We are at the end of the Karakoram Highway, on the rim of the Taklamakan desert and in the great city of Kashgar, a regional center for the western part of the Chinese Xinjiang province, an oasis on the Silk Road and historically a small, independent kingdom of its own.
Few foreigners visit Kashgar today due to current tensions between official China and its Muslim Uyghur minority here which have been covered in international media and was commented on, for example, by Anne Applebaum in The Washington Post in February.
Current events are the latest phase of a long history of independence movements, repression and terrorism during the 20th century – though my own impressions going here 20 odd years ago were mostly of other things.
This is the fifth in a series of blog posts relating a passage along the Karakoram Highway. Read the previous ones here, here, here and here.
Having left Tashkurgan on a bright summers morning I reached Kashgar by bus going through the eastern Pamir mountains and then by the rim of the Taklamakan desert.
Kashgar is an oasis city, surrounded by vast stretches of poplar trees and it’s been a crucial waypoint on the Silk Road forever. You either got here after a hard trip over the Himalayas or after the deadly journey across the Taklamakan.
The city is flat, with straight, wide boulevards lined with poplars and dusty with desert sand. There’s little left of old Kashgar since it has been bulldozed to make way for modernity. A few blocks of “old town” are seen within minutes. On my first day I walk up to the main historical landmark, the striking, yellow-tiled, AD 1442 Id Kah Mosque, the largest in China, of great symbolic value and a site of major events in the past.
The Tarim Basin, which is the largest part of present Xinjiang province and which mainly consist of the Taklamakan desert, is a true crossroads of history.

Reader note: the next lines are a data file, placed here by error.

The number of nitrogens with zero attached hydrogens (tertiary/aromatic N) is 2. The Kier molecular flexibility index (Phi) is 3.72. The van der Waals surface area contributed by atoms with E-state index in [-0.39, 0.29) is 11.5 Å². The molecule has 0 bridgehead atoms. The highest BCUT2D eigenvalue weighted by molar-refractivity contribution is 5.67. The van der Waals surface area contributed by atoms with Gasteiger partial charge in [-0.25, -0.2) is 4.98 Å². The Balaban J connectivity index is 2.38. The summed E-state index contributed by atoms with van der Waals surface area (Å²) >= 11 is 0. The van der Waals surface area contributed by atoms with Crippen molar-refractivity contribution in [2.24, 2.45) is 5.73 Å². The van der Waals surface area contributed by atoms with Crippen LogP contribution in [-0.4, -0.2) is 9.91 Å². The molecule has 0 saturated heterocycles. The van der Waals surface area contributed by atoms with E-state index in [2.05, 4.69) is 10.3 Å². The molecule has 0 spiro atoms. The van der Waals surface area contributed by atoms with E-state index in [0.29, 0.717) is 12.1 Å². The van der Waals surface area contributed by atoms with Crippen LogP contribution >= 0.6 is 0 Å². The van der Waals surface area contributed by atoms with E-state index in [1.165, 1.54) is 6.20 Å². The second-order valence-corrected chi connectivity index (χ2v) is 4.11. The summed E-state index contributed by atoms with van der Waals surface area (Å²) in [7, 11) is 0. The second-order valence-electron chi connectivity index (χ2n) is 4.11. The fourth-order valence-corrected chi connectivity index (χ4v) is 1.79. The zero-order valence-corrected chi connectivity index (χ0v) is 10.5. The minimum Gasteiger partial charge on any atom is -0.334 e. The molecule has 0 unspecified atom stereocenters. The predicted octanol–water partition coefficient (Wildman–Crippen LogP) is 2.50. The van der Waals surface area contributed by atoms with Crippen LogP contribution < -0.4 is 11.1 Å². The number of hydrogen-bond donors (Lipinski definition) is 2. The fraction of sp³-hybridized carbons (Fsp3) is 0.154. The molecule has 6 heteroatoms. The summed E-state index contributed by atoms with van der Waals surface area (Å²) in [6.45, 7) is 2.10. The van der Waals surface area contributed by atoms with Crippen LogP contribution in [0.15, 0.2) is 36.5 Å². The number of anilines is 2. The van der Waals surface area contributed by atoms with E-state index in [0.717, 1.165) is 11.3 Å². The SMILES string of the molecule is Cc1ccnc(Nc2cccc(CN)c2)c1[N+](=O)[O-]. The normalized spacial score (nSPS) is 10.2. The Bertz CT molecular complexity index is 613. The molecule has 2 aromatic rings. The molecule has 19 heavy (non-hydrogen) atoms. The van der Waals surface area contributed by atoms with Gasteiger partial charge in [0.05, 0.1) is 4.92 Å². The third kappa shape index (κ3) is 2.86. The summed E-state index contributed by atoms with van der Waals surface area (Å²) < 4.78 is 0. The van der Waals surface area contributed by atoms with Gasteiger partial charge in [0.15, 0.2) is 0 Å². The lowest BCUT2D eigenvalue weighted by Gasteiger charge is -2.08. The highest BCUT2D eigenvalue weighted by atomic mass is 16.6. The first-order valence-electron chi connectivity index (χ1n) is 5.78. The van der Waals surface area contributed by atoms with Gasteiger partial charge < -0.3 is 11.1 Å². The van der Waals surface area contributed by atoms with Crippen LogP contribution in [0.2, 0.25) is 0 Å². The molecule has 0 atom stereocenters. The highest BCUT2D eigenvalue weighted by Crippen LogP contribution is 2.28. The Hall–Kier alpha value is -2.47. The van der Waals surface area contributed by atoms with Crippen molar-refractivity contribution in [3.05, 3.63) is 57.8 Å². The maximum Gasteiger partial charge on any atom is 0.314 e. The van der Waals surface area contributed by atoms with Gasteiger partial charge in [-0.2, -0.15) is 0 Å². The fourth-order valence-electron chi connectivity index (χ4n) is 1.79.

In the early centuries AD, there was a line of small, independent oasis kingdoms here along the Silk Road routes north and south of the desert. Kashgar in the far west was one of them. This is while direct Chinese control ended behind the Jade gate of the Great Wall, to the east of the Taklamakan.
Tang dynasty Chinese rulers tried to conquer the Tarim Basin with temporal success. Later on, the entire area fell to Muslim, Turkic peoples in the 11th century and the following 1 000 years was a complex tapestry of struggles between different powers. Xinjiang was set up as a regular Chinese province in the late 19th century.
The 1930s and 40s saw failed rebellions aimed at establishing an independent “eastern Turkestan” state. In 1933 the head of the executed Uyghur leader Timur Beg was put on a spike outside the Id Kah Mosque.
I explore the city on a rented “Flying Pidgeon” bike and I soon get the idea to bicycle out to the edge of town to see the desert. Going for hours on an endless poplar-lined avenue seems to take me nowhere and I am forced to give up, hitching a truck ride back.
So Kashgar is mainly a Muslim city, but Islam looks quite different here from in Pakistan and Afghanistan which I just came from. Women are seen everywhere and are seldom as veiled as further south. There is also nightlife here with bars selling liquor.
Another main difference is language. No one speak English and I don’t understand the signs in Chinese, which builds up a huge cultural barrier.
The Great Bazaar of Kashgar is one of the largest in Asia. It’s a maze of small stores and gives you a glimpse of past Silk Road glories.
On my second day, I suddenly discover the famous old British consulate building is actually preserved just behind the huge concrete block in which I stay. The Qini bagh was a major hub in the Great Game – the late 19th century powerplay of empires on the roof of the world, and I can’t wait to explore it.